If a senior attorney is part of a small- to medium-sized law firm, it may be apparent who should be the successor to taking over management of that firm. There will likely be another partner or associate who has been mentored and is ready to assume greater responsibilities in the firm. But, the firm and its management will need to develop a transition plan to make this happen.
If an option or successor is not obvious, the senior attorney or law firm will need to formulate a strategic search plan to identify a successor. Such a plan would involve answering several key questions.
What are your goals for your retirement and succession plan, and how do you plan to achieve them? Do you have any timetable in mind? It can be difficult for some of us to sit down and think about retirement and how we will plan our exit from our practice. But just as in estate planning, we need to face these issues. Certainly, we should discuss these things with our significant other. If we are in a law firm, we should have regular and periodic conversations about our retirement plans with our partners and associates. Developing a timetable that involves our partners is essential to developing a successful exit plan. If health issues are not involved, a period of one to two years is common.
What are the important values in your law practice? Why do you practice law? What’s important to you? This is especially important if you choose options such as mentoring a junior attorney, selling your practice to another attorney or law firm, or merging your law practice with another attorney or law firm. Understanding this yourself is important because we want to pass on our practices to people with compatible values and practice cultures. Possible values include how we treat and communicate with our clients, how we treat and develop our staff, how we respect our fellow attorneys and how we maintain high ethical standards.
What succession options make sense in your situation? Transitioning to an “of counsel” role? Merger with another law practice? Sale to another lawyer or law firm? Mentoring a junior attorney? Winding down? These options were discussed in the last article. Sometimes, there will be a clear option. However, I’ve found that for some attorneys, many options need to be considered. Oftentimes, the circumstances of the senior attorney, type of law practice and size of the community where the attorney practices may dictate or eliminate some options. The option or options you choose or are feasible for you will shape your succession plan.
What is the ideal profile of the person or firm to take over the practice? Age? Experience? Practice specialty? I had a conversation with a senior attorney who had an estate planning, probate and real estate practice in a county seat community. I asked him these questions. He quickly responded, “I don’t want a new attorney. I want an experienced attorney who is around 45 years of age who can relate well with my older clientele and people in my community.” Identifying characteristics like these will make the succession plan more successful in the end.
What do you have to offer that person or practice? Referral network? A will vault? Proprietary systems or software? Having a recurring client base, will vault and proprietary systems or software would be very attractive to another attorney or law firm. We can’t sell our clients, but we can aid in the transition of our practice by introducing and recommending the acquiring attorney or law firm to our clients. It’s all about relationships and transitioning those relationships with our clients’ cooperation and consent.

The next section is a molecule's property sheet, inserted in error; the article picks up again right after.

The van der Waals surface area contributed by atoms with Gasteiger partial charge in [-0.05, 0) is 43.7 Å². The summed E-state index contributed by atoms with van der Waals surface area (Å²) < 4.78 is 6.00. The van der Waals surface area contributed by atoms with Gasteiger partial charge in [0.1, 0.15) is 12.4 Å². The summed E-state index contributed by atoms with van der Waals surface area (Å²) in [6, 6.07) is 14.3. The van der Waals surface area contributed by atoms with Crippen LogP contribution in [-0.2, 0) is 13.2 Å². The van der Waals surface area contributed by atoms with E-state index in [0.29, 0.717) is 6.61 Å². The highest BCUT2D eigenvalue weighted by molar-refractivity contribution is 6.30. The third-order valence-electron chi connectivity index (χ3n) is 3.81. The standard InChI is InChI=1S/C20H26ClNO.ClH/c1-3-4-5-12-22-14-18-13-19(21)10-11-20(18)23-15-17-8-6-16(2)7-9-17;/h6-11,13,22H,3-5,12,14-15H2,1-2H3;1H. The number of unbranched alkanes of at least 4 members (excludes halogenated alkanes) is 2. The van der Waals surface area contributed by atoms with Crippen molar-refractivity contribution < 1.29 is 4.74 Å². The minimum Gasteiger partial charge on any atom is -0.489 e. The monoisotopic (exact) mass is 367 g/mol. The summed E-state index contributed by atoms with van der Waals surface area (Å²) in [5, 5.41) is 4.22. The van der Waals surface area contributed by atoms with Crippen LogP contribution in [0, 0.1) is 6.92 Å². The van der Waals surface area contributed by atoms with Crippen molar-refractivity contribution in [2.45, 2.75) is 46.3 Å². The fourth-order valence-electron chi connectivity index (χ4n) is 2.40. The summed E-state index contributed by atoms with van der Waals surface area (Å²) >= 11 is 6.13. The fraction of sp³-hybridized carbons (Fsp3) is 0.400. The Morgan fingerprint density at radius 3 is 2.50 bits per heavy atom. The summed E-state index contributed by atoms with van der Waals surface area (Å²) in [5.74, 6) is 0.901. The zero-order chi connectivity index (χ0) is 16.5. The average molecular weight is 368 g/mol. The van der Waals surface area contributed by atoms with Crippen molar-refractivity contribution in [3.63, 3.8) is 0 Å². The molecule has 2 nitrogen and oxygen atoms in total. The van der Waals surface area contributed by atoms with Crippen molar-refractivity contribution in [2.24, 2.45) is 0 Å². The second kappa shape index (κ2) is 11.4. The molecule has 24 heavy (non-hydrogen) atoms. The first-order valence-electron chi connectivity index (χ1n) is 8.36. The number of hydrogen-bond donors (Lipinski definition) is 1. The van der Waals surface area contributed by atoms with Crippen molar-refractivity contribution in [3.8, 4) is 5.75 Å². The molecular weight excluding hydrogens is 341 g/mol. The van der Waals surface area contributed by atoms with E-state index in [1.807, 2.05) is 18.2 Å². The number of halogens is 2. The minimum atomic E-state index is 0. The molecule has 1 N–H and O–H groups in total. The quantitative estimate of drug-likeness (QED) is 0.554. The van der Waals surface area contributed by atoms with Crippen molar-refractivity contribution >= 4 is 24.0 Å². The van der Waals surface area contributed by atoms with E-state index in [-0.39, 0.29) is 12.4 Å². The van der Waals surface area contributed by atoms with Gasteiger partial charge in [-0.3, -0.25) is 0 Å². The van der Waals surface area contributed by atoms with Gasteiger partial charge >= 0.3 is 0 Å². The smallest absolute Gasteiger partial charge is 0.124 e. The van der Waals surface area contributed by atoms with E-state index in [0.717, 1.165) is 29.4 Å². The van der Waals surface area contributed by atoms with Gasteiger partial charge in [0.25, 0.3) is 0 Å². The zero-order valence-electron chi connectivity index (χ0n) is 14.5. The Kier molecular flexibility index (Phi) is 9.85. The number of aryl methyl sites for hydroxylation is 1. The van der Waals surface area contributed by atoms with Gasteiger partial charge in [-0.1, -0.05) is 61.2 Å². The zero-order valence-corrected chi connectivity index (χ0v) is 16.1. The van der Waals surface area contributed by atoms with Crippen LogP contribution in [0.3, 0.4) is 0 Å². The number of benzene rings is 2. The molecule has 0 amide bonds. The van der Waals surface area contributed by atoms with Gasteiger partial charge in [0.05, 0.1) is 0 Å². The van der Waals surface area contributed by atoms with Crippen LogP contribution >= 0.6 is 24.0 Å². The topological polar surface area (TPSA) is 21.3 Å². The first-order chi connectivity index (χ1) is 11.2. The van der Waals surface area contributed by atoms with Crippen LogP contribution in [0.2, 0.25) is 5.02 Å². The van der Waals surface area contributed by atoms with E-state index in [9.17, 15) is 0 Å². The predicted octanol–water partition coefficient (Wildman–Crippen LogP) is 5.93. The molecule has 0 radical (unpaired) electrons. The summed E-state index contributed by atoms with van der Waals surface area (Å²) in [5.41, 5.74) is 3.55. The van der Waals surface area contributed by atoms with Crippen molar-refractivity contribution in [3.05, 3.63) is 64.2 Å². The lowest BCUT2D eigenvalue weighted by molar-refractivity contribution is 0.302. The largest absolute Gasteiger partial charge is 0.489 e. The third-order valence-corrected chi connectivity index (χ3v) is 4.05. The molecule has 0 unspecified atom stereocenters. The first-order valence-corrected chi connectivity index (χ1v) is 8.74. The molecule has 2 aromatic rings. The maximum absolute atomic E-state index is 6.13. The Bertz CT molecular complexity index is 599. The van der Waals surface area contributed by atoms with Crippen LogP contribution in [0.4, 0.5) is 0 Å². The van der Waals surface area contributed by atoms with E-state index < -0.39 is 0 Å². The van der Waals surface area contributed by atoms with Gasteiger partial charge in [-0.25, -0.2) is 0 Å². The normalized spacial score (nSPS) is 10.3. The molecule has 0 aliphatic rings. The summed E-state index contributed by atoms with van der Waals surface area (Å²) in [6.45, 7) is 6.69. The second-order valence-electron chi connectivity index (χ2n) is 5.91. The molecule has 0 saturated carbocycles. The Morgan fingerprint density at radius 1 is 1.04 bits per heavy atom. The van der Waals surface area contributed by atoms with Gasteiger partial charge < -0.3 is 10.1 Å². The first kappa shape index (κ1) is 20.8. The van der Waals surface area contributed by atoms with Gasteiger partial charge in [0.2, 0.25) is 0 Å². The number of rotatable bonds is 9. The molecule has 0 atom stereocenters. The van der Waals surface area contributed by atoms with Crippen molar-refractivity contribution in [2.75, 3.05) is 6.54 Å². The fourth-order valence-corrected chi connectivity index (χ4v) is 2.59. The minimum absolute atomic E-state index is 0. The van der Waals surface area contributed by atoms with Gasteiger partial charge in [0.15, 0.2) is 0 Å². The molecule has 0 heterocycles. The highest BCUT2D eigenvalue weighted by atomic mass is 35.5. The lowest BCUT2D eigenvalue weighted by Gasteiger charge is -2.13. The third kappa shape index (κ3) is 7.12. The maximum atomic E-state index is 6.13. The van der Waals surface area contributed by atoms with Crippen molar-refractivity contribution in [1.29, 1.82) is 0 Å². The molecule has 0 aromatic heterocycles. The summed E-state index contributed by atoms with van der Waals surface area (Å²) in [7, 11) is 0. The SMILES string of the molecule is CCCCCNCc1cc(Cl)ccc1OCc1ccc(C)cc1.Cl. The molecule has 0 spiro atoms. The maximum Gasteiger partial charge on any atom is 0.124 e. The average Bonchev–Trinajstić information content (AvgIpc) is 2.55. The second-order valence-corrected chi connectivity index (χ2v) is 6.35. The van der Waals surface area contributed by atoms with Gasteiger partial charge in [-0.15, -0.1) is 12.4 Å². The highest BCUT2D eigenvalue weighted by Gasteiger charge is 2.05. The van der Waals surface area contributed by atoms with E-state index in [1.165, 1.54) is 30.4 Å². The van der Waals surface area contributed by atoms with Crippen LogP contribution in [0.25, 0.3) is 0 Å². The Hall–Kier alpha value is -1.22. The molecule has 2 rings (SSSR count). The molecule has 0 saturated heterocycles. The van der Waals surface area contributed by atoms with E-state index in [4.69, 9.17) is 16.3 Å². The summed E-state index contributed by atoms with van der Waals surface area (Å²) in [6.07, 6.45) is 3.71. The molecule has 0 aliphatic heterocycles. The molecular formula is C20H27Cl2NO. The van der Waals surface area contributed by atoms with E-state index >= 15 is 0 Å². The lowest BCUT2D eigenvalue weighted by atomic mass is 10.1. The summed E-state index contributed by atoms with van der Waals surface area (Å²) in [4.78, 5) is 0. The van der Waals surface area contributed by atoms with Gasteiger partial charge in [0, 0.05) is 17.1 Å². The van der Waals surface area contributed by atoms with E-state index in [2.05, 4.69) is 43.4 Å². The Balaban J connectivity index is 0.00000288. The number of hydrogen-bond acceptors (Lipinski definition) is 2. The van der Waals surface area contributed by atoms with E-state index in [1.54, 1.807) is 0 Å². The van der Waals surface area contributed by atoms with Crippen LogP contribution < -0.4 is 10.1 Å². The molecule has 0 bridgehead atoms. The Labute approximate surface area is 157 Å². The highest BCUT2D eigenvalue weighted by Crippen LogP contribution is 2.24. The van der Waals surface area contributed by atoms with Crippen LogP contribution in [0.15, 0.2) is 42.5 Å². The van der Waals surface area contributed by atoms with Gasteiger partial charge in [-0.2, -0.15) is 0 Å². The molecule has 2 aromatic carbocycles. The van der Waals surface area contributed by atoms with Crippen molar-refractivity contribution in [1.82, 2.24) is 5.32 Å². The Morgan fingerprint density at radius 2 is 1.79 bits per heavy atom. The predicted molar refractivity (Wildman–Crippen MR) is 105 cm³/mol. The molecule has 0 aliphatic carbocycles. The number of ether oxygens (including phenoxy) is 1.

In 25 words or less, what is your “seller’s pitch” to the successor? Essentially, this a statement of your answers to these questions, coupled with a statement of how the seller envisions the successor helping to accomplish your succession goals.
Once the above questions are answered and your desires are articulated, the next step in the process of developing your succession plan is to identify the possible successors, whether an attorney or law firm. Who would be compatible with your values and be able to carry on your legal legacy? Because you have practiced law for many years, you may have identified possible successors. You also may want to talk with trusted colleagues about your list and others who they think would be good candidates. You may need to enlist help from legal and professional search firms.
Once the possible successors are identified, you will need to sit down with them and talk about your plan. Sitting down with your possible successors will take courage, but is essential to accomplish your retirement goals and implement your succession plan. You will need to preface these conversations with the attorneys or law firms by saying that what you will be discussing is highly confidential. You should share your “sales pitch” and the reasons you think they will help you accomplish your goals. You will need to gauge their response and interest in being a possible successor. This may lead to more conversations together over the next few weeks or months.
If both you and your possible successor are serious about pursuing this further, you should consider providing the prospective successor with a letter of intent or confidentiality agreement. This will provide for the protection of confidential financial and client information. This will also allow for due diligence to proceed. The letter of intent and other essential legal documents in the implementation of a succession plan will be addressed in more detail in a future article.•
Don Hopper is founder of Hopper Legal Consulting Services and a partner at Harrison & Moberly LLP. His focus is serving solo and small law firms in developing law practice succession plans that will continue their legal legacies in their Indiana communities. Opinions expressed are those of the author.